Solar transmission line met with some jeers

On Dec. 9, 2010, as outgoing California Gov. Arnold Schwarzenegger (R) attended the ground-breaking ceremony, construction got underway on the Sunrise Powerlink transmission line. But detractors of the project, were also on hand to protest the power lines.

The line is intended to carry renewable electricity from the planned 709 megawatt (MW) Imperial Valley Solar Plant. However, the power plant may be imperiled by a lack of funding and at least one engineer contends that the Sempra’s San Diego Gas & Electric (SDG&E) could better spend the money on distributed generation, rather than large solar thermal projects.

The Imperial Valley Solar project was approved by the Bureau of Land Management (BLM) and the California Energy Commission (CEC) earlier this year. The developer, Imperial Valley Solar LLC, had hoped to start construction by Dec. 31 in order to qualify for about $600 million in federal grants. But now it is unsure if it will be able to meet that deadline and is hoping the grants are extended. If not, the Sunrise Powerlink’s lines may need to find other suppliers for their 1,000 MW carrying capacity.

Even without it, the SDG&E will add on 500 MWs of renewable generation to its grid, said SDG&E spokesperson, Art Larson.

“We understand there’s some challenges that Teserra Solar is having,” he said. “We’re hopeful that they can continue to move forward with that project.”

The utility has about 600 more MWs of renewable energy under negotiation in the Imperial Valley, he said.

The Sunrise Powerlink project has withstood numerous legal challenges at all stages, said Larson. It was challenged in the permitting process, including the BLM and CEC.

“We only have on major line running into San Diego,” he said, “and it’s tantamount to get more.”

Bill Powers, CEO of Powers Engineering, a lead opponent of the Sunrise Powerlink and the Imperial Valley Solar project said that neither the 117-mile power line, with its $1.9 billion price tag, nor the solar farm is necessary.

SDG&E is investing in the transmission lines and agreed to buy the power from the power plant in an attempt to meet its renewable energy requirements under the state’s renewable portfolio standard.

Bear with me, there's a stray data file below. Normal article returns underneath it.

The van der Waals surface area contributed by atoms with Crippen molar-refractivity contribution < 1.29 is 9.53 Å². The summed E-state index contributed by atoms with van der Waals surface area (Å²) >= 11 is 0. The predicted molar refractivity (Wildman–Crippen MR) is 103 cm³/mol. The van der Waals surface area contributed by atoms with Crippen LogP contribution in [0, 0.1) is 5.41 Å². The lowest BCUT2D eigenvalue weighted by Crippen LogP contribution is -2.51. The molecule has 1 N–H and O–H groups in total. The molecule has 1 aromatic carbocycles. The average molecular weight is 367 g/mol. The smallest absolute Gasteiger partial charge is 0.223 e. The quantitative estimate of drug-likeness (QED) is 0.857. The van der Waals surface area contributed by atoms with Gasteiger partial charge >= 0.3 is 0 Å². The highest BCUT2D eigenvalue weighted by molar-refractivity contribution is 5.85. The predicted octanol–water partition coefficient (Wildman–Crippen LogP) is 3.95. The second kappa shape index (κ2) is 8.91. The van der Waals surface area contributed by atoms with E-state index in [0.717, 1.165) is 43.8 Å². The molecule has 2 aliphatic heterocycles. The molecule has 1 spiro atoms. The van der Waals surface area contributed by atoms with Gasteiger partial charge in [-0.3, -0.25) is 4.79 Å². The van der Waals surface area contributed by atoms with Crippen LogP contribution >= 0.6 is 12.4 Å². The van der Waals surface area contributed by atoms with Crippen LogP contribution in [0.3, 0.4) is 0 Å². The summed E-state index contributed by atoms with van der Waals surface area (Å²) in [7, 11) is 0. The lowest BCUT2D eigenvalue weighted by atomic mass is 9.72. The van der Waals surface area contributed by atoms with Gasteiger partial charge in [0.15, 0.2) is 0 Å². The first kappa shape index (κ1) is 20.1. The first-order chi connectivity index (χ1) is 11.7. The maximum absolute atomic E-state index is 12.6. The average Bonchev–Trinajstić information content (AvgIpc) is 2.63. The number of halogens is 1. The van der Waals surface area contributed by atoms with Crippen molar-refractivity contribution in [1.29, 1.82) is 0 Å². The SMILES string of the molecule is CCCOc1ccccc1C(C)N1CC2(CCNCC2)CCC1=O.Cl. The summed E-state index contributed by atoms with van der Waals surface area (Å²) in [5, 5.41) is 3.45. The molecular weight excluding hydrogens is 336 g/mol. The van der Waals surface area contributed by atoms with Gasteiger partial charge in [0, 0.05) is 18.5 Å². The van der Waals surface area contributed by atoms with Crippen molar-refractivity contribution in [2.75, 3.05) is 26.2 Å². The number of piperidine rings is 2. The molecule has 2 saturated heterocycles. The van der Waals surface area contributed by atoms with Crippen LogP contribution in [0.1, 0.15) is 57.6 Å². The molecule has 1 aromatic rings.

“The economies of scale are not there with the transmission costs and line costs,” Powers said. “That transmission line is a golden parachute for SDG&E.”

He said that the company would make profits off the transmission line while charging customers extra for financing the lines.

Powers said that by using existing lines and distributed generation, SDG&E could add in the 1,000 MWs.

“There’s no question that they could do it a lot faster than [2020]. They’re already at about 15 percent renewables with no distributed PV,” he said.

The utility could add in 600 MWs of PV on commercial rooftops, not residences, to meet the utility’s renewables needs, Powers said. He also said that it would be cheaper to develop than the Imperial project.

Large-scale distributed generation cost is 22 cents per kilowatt hour (kWh) in 2010, and it will drop to a little less than 21 cents per kWh in 2011, according to Powers. Whereas the cost of large-scale solar thermal projects is projected at 25 cents per kWh produced, he said.

And Larson is aware of Powers’ opposition.

“He’s entitled to his opinion. We’ve made a commitment to get to 33 percent by 2020,” he said. “We not only need this transmission line to get this power, we’re gonna to need some more power. We need it all to make that 33 percent commitment.”

Image courtesy of California's governor's office.